Seward Cooperative Grocery and Deli/Seward Community Cooperative
2823 E. Franklin Ave.
Minneapolis, MN 55406
Store size: 26,500 total square feet, 13,000 square feet of retail space
Revenue: $12 million in fiscal year 2008
Top four sales categories, in order:
- Packaged grocery
- Deli/prepared foods
- Meat and cheese (tied for fourth)
By the early 1970s, the ’60s had finally hit Minneapolis. There was a booming counter-culture, driven by passionate community organizers, anti-war protesters and young people hungry for natural, back-to-basics food.
In 1972, a handful of these folks came together around their common interest in politics and good eating to open Seward Co-op at the corner of 22nd Street and Franklin Avenue. Run by a core group of volunteers, the co-op’s goal was to offer the unprocessed foods, primarily in bulk, that they couldn’t find in their parents’ grocery stores.
More than 37 years later, as the economy is busting and businesses struggle to stay afloat, Seward Cooperative Grocery isn’t just surviving; it’s booming. On Jan. 8, the co-op moved six blocks east toward the Mississippi River into a larger building that isn’t just eco-friendly; it’s eco-revolutionary.
LEED-ing the way
With its new $10.5 million, green-checkered building, Seward Co-op launched into the 21st century, becoming the first grocery store in Minneapolis to receive gold Leadership in Energy and Environmental Design certification for its environmental practices.
As blueprints were drafted for Seward’s new digs, LEED certification was always the goal, and community input weighed heavily on the final plans. Among the green-centric improvements were nontoxic paints, caulks and adhesives, a sloped parking lot and rain garden that saves 90 percent of water runoff, reserved parking for hybrid vehicles and bicycles, and a backup generator that enables load sharing for the neighborhood during peak periods of energy usage.
The store’s energy-saving (and money-saving) attributes don’t stop there. The new-and-improved Seward has a white roof to minimize the urban heat-island effect—the tendency for big cities to be several degrees hotter than surrounding areas due to development and increased electricity use. The co-op incorporated skylights, a super-efficient refrigeration system and an environmentally friendly sanitation method recently approved by the Food and Drug Administration from Minneapolis-based Zap Water Technology that uses electrochemically activated water to sanitize food-contact surfaces. Overall, the new store uses about the same amount of power as the old store despite being twice the size, says General Manager Sean Doyle.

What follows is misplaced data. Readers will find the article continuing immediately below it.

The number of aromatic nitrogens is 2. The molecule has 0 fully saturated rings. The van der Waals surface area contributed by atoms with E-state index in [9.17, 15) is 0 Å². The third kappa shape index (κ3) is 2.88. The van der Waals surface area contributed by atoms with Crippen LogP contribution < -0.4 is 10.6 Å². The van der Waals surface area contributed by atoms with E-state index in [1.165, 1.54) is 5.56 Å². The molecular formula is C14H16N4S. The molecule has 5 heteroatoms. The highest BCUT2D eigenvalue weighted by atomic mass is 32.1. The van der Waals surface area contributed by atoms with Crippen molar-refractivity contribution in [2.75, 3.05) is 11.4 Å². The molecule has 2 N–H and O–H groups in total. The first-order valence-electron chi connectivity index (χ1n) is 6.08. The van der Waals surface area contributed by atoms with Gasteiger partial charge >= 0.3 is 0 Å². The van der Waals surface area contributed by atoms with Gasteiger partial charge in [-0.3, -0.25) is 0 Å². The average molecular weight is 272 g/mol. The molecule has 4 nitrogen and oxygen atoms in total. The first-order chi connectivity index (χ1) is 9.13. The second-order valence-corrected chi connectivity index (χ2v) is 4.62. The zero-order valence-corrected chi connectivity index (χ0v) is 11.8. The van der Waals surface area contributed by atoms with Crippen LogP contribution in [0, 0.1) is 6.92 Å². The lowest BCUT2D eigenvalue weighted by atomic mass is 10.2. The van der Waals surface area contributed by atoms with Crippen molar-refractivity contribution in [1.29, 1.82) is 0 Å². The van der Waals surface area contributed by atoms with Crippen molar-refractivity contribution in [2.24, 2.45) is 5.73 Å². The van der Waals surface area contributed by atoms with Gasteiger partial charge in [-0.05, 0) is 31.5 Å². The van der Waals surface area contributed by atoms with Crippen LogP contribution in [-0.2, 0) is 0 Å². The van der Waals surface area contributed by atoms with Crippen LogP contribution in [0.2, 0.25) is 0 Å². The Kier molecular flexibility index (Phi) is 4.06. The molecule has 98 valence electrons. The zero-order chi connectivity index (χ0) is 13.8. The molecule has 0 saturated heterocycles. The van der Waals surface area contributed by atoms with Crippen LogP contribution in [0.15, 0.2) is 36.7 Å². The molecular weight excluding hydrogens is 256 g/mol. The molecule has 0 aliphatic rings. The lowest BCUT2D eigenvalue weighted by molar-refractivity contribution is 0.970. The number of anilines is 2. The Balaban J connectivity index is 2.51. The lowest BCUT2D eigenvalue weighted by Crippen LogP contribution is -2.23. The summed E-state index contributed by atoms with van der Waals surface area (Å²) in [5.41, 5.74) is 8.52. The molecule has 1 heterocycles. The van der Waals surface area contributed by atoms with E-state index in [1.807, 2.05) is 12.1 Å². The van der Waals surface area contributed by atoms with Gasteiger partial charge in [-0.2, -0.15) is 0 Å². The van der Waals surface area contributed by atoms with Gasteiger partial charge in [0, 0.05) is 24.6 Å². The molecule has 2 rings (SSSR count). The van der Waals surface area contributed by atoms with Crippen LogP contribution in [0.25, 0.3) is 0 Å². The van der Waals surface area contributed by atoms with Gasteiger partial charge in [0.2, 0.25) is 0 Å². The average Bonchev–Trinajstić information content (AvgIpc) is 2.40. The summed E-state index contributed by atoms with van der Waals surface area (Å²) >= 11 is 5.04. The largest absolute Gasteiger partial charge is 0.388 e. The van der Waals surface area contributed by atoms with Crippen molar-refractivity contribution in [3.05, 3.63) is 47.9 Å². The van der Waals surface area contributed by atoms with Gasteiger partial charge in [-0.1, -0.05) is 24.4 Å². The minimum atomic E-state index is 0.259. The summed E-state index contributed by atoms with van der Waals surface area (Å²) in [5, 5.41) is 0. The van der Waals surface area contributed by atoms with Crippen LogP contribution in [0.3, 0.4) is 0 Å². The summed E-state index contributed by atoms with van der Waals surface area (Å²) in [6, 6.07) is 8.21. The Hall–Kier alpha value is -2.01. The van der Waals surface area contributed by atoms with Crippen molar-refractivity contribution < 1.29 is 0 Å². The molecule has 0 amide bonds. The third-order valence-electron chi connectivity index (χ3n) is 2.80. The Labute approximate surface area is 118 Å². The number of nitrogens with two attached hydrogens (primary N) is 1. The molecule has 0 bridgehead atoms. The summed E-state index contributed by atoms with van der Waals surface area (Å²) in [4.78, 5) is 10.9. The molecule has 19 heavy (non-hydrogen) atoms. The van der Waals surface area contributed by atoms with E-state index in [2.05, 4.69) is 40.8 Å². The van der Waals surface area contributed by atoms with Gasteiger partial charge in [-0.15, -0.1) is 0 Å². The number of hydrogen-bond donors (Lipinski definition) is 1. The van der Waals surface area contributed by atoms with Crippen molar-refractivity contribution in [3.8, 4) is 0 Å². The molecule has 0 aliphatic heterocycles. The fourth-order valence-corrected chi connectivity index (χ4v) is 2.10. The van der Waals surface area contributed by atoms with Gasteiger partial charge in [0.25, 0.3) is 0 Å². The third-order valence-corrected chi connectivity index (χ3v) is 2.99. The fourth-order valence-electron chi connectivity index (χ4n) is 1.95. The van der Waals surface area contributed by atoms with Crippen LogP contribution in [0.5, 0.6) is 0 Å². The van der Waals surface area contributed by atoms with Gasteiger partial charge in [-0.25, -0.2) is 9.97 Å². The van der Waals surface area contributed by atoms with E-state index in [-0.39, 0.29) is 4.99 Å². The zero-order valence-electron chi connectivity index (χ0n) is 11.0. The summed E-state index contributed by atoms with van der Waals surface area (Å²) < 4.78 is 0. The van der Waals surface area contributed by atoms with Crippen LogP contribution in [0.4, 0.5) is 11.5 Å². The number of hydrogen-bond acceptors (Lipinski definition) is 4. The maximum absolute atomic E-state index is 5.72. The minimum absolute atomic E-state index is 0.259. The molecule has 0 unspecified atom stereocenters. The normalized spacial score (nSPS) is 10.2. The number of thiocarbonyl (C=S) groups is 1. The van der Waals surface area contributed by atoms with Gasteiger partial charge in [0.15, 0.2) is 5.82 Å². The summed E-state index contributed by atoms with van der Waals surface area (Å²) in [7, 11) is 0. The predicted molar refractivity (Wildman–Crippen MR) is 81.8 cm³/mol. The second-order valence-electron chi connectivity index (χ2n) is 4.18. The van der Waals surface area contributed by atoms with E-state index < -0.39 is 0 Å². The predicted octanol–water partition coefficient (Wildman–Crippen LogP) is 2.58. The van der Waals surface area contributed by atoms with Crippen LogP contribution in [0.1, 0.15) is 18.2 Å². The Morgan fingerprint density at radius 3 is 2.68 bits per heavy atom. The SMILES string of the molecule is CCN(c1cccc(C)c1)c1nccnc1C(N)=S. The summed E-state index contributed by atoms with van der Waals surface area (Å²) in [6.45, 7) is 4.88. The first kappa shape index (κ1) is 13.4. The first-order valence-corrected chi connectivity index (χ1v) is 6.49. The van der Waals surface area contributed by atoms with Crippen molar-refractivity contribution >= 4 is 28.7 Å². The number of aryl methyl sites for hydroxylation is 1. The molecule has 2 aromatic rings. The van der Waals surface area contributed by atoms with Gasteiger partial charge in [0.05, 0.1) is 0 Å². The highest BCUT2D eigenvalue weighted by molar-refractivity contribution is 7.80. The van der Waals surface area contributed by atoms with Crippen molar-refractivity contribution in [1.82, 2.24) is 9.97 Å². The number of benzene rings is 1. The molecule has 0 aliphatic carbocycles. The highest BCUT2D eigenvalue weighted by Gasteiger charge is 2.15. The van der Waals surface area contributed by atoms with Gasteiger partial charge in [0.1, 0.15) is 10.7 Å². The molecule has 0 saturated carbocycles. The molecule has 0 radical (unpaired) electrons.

True to its grassroots beginnings, Seward places a strong emphasis on local foods. In 2008, Doyle says, 30 percent of the store’s food came from local farmers. In season, 98 percent of the produce comes from the local five-state region, with the majority from Minnesota and Wisconsin. Doyle says the growth of small farms in Minnesota is spurring the local trend. “The Midwest is a very viable organic community.”
Included in the new store are a prepared foods section, a juice bar and a meat counter selling exclusively local meats and unique sausages prepared by a chef from Red Stag, a popular Minneapolis restaurant.
Doyle credits the co-op structure with retaining customers, helping ensure the store’s continued success.
“There’s a community that develops … many people have been shopping with the cooperative since it started,” Doyle says. “People feel a lot of passion for the purpose of the co-op.”
Recession? What recession?
Despite competition from roughly 12 co-ops and 15 grocery stores—including two natural foods co-ops and two large, conventional grocers within three miles—Seward Co-op has reported double-digit growth for the last 10 years, enough to warrant the board of directors to mandate the co-op’s third move in as many decades. The task was coming up with the millions of dollars necessary to complete the expansion.
Of that sum, $1.5 million came from small loans from co-op members while the rest came from traditional loans. The store also received a New Market Tax Credit from a federal program designed to spur economic growth in poor, urban areas, which saved the co-op $2.4 million. So far, the investment seems to be paying off.
“We have seen tremendous sales growth on our new opening,” Doyle says. “We’re tracking about 50 percent growth over last year.”
David Accomazzo is a Boulder, Colo.-based freelance writer.